IEFBE 2758

FLÜGEL - Alcoholhoudende dranken en energydrinks zijn geen gelijksoortige waren

Gerecht EU 4 oktober 2018, IEF 18009; IEFbe 2758; ECLI:EU:T:2018:641; T-150/17 (FLÜGEL) Eerder werd FLÜGEL doorgehaald vanwege slogan RED BULL VERLEIHT FLÜGEL [IEF 15454]. Het Gerecht EU vernietigt de beslissing van EUIPO's Kamer van Beroep voor zover de Cancellation Division het merk FLÜGEL nietig verklaarde voor alcoholische dranken. Red Bull had oppositie ingesteld tegen een merkdepot van Flügel. Er is onvoldoende bewijs voor gedogen van merkgebruik door Red Bull, omdat niet voldoende aannemelijk is dat Red Bull zich in de relevante periode bewust moet zijn geweest van dat gebruik in Oostenrijk. Alcoholhoudende dranken en energydrinks zijn geen gelijksoortige waren. Dat betekent dat de oppositie voor zover die op die grond was ingesteld alsnog afgewezen moet worden.

58 The applicant also submits that the intervener has always denied any connection between energy drinks and alcoholic drinks. In that respect, the intervener printed a sentence on the cans containing the product marketed under the earlier mark which may be translated into English by ‘do not mix with alcohol’. According to the applicant, the intervener has always claimed that its product makes its consumers more energetic and alert, the opposite effect of consuming alcoholic drinks, so that a consumer wishing to remain alert, such as a driver, would not consider substituting an alcoholic drink for a non-alcoholic energy drink.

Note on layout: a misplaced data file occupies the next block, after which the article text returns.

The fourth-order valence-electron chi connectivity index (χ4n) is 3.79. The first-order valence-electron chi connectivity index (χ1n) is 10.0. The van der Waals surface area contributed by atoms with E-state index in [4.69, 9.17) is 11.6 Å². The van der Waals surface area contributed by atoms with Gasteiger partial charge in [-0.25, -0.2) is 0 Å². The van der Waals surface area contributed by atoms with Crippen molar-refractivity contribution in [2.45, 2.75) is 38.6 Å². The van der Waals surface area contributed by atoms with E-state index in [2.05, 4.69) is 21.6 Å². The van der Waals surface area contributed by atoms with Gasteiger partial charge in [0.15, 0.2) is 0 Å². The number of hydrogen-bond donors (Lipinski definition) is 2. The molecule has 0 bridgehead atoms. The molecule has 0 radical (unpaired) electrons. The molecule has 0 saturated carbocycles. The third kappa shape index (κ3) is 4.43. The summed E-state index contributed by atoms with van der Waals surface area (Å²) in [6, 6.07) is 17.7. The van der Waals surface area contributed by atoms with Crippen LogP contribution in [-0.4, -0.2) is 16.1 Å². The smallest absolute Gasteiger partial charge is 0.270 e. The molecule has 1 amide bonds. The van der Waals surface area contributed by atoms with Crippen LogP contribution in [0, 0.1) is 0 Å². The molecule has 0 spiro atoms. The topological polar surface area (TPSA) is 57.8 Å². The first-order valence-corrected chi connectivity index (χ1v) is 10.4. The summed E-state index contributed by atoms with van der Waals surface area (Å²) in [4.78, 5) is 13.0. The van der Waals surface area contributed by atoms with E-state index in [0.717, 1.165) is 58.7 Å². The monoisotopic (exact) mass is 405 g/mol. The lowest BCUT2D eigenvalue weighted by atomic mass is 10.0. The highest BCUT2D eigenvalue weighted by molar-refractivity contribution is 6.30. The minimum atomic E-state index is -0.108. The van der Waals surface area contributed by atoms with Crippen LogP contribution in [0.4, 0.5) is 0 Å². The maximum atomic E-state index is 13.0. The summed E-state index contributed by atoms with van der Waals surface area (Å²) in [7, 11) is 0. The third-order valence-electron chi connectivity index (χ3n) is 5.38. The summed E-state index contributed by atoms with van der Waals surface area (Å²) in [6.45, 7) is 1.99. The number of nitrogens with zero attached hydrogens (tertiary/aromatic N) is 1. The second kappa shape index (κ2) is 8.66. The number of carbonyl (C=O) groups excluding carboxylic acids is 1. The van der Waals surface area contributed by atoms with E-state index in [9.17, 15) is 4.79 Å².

64 The intervener also endorses the conclusion of the Board of Appeal concerning the similarity between alcoholic drinks and energy drinks. The intervener submits that, contrary to what the applicant seems to claim, the practice of mixing energy drinks and alcoholic drinks is very common among young people in Austria, which also follows from the evidence submitted by the applicant connected with the mixed drink called ‘FLÜGERL’, which is made of vodka and Red Bull.

76 In the third place, as regards the similarity between the goods covered by the signs at issue, as is apparent from paragraph 48 of the contested decision, the Board of Appeal based its conclusion on the fact that those goods were ‘often mixed and/or consumed together’. It is apparent from that wording and, in particular, from the alternative use of the two words ‘and’ and ‘or’ that, according to the Board of Appeal, its conclusion was based either on the consideration that it was common practice to mix the goods in question, or on the consideration that those goods were consumed together, or, in any event, on those two considerations taken together.